Hair Care Tips for Men, By Men

by Shawn Dall 7 months ago in hair

How to Grow & Care for Long Hair (for MEN)

So I got tired of seeing only women's videos for how to take care of long hair, so I decided to make a hair video series for men, a men's video for caring for long hair.

So these are some of my hair care tips for men—of course women can watch these videos too, but there are a plethora of women's videos out there.

A lot of the info is what you will find elsewhere, but for me I find it helps to not feel this negative stigma of having to watch a female video to learn to care for your hair—makes one somehow feel like less of a MAN.

Our culture has somehow taken a 180, and deemed it unfit for REAL men to have long hair—when the past 30 years seemed to embrace it—long hair should be celebrated—whether you do it for mental reasons, personal reasons, spiritual reasons, or you just plain like it.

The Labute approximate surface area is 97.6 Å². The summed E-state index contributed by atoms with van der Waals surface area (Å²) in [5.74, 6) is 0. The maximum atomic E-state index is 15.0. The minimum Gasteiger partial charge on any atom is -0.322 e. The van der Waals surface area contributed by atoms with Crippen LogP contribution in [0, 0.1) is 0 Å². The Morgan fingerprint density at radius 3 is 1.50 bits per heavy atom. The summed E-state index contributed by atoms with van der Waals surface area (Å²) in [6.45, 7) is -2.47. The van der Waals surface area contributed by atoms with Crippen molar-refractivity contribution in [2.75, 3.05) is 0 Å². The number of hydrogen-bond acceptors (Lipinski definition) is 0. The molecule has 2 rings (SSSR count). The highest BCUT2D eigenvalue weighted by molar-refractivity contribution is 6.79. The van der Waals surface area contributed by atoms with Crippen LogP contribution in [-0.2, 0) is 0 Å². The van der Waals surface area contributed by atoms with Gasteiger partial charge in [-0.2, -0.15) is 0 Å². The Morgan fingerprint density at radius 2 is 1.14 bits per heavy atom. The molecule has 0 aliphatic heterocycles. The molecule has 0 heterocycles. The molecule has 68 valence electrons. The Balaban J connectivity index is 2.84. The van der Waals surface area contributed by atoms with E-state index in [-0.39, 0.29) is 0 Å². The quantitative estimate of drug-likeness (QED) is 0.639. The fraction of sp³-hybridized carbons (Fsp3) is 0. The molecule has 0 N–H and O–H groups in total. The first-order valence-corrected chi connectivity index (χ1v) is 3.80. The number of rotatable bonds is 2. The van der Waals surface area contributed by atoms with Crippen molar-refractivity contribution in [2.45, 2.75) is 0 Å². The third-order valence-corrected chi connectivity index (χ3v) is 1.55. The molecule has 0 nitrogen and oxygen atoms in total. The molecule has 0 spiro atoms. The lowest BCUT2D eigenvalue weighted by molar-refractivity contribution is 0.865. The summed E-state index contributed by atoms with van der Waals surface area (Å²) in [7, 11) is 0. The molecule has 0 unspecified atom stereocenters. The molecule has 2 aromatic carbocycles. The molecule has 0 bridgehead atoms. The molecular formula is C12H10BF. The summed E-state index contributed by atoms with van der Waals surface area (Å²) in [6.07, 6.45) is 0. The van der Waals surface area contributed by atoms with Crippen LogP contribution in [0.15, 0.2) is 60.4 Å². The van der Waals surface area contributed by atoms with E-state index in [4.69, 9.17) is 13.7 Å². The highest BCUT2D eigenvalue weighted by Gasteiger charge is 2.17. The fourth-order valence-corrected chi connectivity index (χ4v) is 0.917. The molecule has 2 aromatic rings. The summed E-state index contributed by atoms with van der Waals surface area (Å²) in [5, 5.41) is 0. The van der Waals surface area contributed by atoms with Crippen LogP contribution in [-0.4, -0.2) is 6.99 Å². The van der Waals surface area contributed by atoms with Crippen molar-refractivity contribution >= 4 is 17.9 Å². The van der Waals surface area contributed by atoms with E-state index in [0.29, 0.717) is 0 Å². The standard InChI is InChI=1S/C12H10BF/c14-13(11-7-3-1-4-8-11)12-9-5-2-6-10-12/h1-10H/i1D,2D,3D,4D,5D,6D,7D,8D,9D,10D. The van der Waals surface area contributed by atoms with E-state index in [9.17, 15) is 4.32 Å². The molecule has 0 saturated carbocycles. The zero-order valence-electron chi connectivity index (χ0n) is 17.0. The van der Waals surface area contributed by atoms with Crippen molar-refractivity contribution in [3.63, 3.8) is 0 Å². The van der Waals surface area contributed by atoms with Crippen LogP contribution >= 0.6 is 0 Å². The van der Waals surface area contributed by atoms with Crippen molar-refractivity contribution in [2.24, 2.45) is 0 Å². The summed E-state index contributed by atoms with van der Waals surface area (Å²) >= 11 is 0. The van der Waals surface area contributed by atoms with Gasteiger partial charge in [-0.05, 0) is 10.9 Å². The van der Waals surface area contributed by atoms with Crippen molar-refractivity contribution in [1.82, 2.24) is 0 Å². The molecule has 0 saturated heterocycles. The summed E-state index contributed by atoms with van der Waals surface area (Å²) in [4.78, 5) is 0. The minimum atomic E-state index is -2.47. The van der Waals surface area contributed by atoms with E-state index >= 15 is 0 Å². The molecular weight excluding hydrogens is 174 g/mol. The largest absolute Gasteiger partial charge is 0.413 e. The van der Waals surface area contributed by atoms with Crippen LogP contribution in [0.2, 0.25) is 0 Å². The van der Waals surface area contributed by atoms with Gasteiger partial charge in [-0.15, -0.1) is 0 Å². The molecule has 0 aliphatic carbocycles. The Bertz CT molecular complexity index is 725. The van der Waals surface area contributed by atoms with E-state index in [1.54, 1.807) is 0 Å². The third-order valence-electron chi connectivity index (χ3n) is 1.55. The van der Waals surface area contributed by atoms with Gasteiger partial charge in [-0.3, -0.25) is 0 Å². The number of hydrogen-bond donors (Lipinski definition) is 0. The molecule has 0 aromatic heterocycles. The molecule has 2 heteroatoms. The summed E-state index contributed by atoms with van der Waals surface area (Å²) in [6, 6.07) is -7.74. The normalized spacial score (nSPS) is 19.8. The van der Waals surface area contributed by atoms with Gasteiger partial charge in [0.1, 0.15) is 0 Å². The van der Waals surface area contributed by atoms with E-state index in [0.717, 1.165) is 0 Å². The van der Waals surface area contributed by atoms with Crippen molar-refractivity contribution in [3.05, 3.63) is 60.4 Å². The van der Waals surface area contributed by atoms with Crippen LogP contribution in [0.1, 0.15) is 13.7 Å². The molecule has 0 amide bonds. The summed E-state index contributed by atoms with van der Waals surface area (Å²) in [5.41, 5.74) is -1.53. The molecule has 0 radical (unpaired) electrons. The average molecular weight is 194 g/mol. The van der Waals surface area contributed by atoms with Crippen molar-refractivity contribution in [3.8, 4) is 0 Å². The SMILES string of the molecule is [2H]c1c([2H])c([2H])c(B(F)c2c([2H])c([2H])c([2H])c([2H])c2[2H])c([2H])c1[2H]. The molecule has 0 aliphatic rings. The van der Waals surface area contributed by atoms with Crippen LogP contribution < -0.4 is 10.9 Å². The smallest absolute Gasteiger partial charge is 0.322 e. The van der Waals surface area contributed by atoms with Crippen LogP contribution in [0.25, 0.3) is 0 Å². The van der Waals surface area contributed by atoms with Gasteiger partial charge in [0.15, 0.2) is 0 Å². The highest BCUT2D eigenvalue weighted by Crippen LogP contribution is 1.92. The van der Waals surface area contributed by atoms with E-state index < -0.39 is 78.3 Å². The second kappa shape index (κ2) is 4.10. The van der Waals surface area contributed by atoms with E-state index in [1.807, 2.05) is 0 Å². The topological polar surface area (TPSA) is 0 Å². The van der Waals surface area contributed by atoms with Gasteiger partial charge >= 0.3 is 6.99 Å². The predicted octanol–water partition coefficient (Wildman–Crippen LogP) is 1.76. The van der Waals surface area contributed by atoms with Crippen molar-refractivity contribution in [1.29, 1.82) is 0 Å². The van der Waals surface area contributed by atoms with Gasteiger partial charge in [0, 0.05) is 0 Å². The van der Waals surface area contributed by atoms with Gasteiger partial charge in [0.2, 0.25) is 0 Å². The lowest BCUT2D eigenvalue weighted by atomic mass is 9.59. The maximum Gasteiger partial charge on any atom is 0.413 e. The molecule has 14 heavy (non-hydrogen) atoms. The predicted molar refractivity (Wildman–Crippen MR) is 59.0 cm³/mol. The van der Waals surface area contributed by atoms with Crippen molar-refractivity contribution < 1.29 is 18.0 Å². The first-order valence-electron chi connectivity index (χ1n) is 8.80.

All you really should do though is make sure it doesn't look like crap—nobody likes a guy in long stringy greasy hair. The haircare tips for men are just the same for women, and I find it bizarre that men are supposed to not care about their hair in order to appear more masculine—regardless you have to care for your hair—it's a big investment, and can take a lot of time out of your day, but IMO it is worth it.


I have had several long hair styles—from long and straight, wavy, curly, layered, puffed up rocker, giant mane, you name it! I will showcase eventually how to achieve all the different styles—hair is one thing you can really have fun with, and it's something that is not permanent, so it's not something you have to live with forever.

Fun fact: if one never cuts their hair it will grow a max of two meters in their lifetime on average and stop. However if they keep cutting it it can grow an average of 10 meters in a lifetime, because the function of the hair is to protect your scalp from harmful rays, so it grows fastest when it is short to try to protect your scalp as soon as possible—who knew!